This year was billed by the government and environmentally friendly. You thread the as the ‘Year of Engineering’ – a year-long wires of PLA through a tube and into the campaign to increase awareness and heating device, where it is heated understanding of what engineers to the required temperature. Once do among young people, You choose your design t he mac parents and teachers. It forms from the USB stick and h gets wo ine part of the government’s then select ‘build’. Industrial Strategy, Prompts on the the see rking, which is committed to machine are clear and chambe -through driving-up engineering tell you next steps. r a to watc llows you skills across the UK. Once the machine h So how can schools gets working, the take sh the design ape boost their engineering see-through chamber is extre , which provision, and get students allows you to watch m and teachers excited the design take shape. fascina ely ting about STEM subjects? It is fascinating and One fun and practical way is mesmerising watching through 3D Printing, which is a tool the machine busy itself used in many industries, from engineering to layering the PLA to build the 3D object. healthcare. Introducing it to the classroom We ‘printed’ a vast range of objects, can therefore give pupils the skills they’ll including frogs, coffee cups, dinosaur key need for the workplace of the future. rings and Christmas tree decorations. To access pre-created 3D designs, I used Designed with schools in mind Makerbot’s Thinguniverse which have designs The offices at Education Business received shared by people on an upon platform. the Dremel DigiLab 3D printer to review. You prepare the image for ‘slicing’ – which It is especially designed for the school again is easy to do – and then save the environment, in that it is easy to use, file to the machine’s memory stick. affordable, safe and comes with software The objects that created the most created with students in mind. amazement from colleagues were Firstly, it must be said that 3D printing is ‘articulated’ ones. These allow for highly addictive and it is immensely satisfying some movement by having connectors to see an object built from scratch. and joints built into the design. To operate the printer, you put a reel of The printer’s integrated camera means filament into the machine. We were using students and teachers can monitor and PLA (polylactic acid), which is plant-based control multiple printers from anywhere.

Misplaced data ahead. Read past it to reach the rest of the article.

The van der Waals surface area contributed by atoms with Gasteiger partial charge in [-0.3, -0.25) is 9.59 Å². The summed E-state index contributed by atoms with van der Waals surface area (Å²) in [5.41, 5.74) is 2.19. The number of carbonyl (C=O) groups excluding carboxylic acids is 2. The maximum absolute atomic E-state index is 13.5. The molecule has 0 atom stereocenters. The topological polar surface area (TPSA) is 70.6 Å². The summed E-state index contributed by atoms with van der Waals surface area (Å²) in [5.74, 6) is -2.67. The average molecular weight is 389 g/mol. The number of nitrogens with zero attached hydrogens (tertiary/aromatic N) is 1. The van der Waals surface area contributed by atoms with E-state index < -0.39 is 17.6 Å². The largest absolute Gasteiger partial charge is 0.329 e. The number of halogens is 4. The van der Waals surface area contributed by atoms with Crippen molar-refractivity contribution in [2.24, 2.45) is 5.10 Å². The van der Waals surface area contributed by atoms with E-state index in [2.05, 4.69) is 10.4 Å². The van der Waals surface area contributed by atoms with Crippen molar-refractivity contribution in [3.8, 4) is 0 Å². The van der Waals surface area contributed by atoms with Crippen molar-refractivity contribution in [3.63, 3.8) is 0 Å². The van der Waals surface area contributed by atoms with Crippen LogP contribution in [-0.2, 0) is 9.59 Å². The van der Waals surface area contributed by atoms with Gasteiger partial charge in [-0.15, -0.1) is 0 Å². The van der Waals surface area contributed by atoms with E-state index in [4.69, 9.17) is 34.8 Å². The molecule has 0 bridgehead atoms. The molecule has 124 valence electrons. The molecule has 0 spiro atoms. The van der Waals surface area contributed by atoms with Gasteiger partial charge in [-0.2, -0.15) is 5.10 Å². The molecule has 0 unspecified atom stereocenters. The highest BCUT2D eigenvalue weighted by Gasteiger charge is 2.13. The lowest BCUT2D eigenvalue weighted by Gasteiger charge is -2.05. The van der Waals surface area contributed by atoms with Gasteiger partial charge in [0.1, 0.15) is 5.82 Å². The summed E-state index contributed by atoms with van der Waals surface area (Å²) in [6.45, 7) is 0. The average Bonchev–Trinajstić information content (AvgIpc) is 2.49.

Written by Angela Pisanu, editor, Education Business
There is a lot of focus this year on STEM in schools, with the ‘Year of Engineering’ drawing to a close. So what better time to give 3D printing a go at our Education Business office? We reviewed the Dremel DigiLab, and here’s what we thought
Education Business trials 3D printing